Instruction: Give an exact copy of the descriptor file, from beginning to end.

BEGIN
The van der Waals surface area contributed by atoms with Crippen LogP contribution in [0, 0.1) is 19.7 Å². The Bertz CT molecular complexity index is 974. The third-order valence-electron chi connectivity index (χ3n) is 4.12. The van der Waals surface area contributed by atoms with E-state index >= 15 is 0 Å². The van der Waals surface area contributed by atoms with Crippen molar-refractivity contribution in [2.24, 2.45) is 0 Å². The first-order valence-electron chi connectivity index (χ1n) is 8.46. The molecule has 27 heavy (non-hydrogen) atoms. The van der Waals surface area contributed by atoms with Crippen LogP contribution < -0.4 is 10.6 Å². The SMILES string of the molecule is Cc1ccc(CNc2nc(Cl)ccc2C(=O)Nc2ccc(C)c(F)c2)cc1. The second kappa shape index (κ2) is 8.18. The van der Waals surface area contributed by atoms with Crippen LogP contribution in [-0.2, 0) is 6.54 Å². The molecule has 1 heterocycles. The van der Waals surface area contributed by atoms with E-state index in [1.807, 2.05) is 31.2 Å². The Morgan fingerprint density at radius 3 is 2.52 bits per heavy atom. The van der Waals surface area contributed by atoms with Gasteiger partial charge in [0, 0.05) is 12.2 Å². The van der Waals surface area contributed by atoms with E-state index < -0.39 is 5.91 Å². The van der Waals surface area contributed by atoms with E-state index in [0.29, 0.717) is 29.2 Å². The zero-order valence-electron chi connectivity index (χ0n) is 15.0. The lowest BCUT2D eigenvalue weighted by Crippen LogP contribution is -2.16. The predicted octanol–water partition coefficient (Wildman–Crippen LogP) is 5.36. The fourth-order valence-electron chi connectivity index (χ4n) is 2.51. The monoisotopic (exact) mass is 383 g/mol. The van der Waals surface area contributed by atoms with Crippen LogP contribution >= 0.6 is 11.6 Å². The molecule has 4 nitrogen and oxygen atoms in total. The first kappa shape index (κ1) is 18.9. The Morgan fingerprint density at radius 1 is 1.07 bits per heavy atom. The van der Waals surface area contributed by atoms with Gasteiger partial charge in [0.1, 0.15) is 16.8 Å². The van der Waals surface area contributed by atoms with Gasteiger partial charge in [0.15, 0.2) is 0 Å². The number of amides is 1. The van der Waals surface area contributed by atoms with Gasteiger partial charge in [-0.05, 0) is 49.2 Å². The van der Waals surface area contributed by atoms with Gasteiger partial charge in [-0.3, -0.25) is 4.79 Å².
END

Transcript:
The van der Waals surface area contributed by atoms with Crippen LogP contribution in [0, 0.1) is 19.7 Å². The Bertz CT molecular complexity index is 974. The third-order valence-electron chi connectivity index (χ3n) is 4.12. The van der Waals surface area contributed by atoms with E-state index >= 15 is 0 Å². The van der Waals surface area contributed by atoms with Crippen molar-refractivity contribution in [2.24, 2.45) is 0 Å². The first-order valence-electron chi connectivity index (χ1n) is 8.46. The molecule has 27 heavy (non-hydrogen) atoms. The van der Waals surface area contributed by atoms with Crippen LogP contribution < -0.4 is 10.6 Å². The SMILES string of the molecule is Cc1ccc(CNc2nc(Cl)ccc2C(=O)Nc2ccc(C)c(F)c2)cc1. The second kappa shape index (κ2) is 8.18. The van der Waals surface area contributed by atoms with Crippen LogP contribution in [-0.2, 0) is 6.54 Å². The molecule has 1 heterocycles. The van der Waals surface area contributed by atoms with E-state index in [1.807, 2.05) is 31.2 Å². The Morgan fingerprint density at radius 3 is 2.52 bits per heavy atom. The van der Waals surface area contributed by atoms with Gasteiger partial charge in [0, 0.05) is 12.2 Å². The van der Waals surface area contributed by atoms with E-state index < -0.39 is 5.91 Å². The van der Waals surface area contributed by atoms with E-state index in [0.29, 0.717) is 29.2 Å². The zero-order valence-electron chi connectivity index (χ0n) is 15.0. The lowest BCUT2D eigenvalue weighted by Crippen LogP contribution is -2.16. The predicted octanol–water partition coefficient (Wildman–Crippen LogP) is 5.36. The fourth-order valence-electron chi connectivity index (χ4n) is 2.51. The monoisotopic (exact) mass is 383 g/mol. The van der Waals surface area contributed by atoms with Crippen LogP contribution >= 0.6 is 11.6 Å². The molecule has 4 nitrogen and oxygen atoms in total. The first kappa shape index (κ1) is 18.9. The Morgan fingerprint density at radius 1 is 1.07 bits per heavy atom. The van der Waals surface area contributed by atoms with Gasteiger partial charge in [0.1, 0.15) is 16.8 Å². The van der Waals surface area contributed by atoms with Gasteiger partial charge in [0.15, 0.2) is 0 Å². The number of amides is 1. The van der Waals surface area contributed by atoms with Gasteiger partial charge in [-0.05, 0) is 49.2 Å². The van der Waals surface area contributed by atoms with Gasteiger partial charge in [-0.3, -0.25) is 4.79 Å².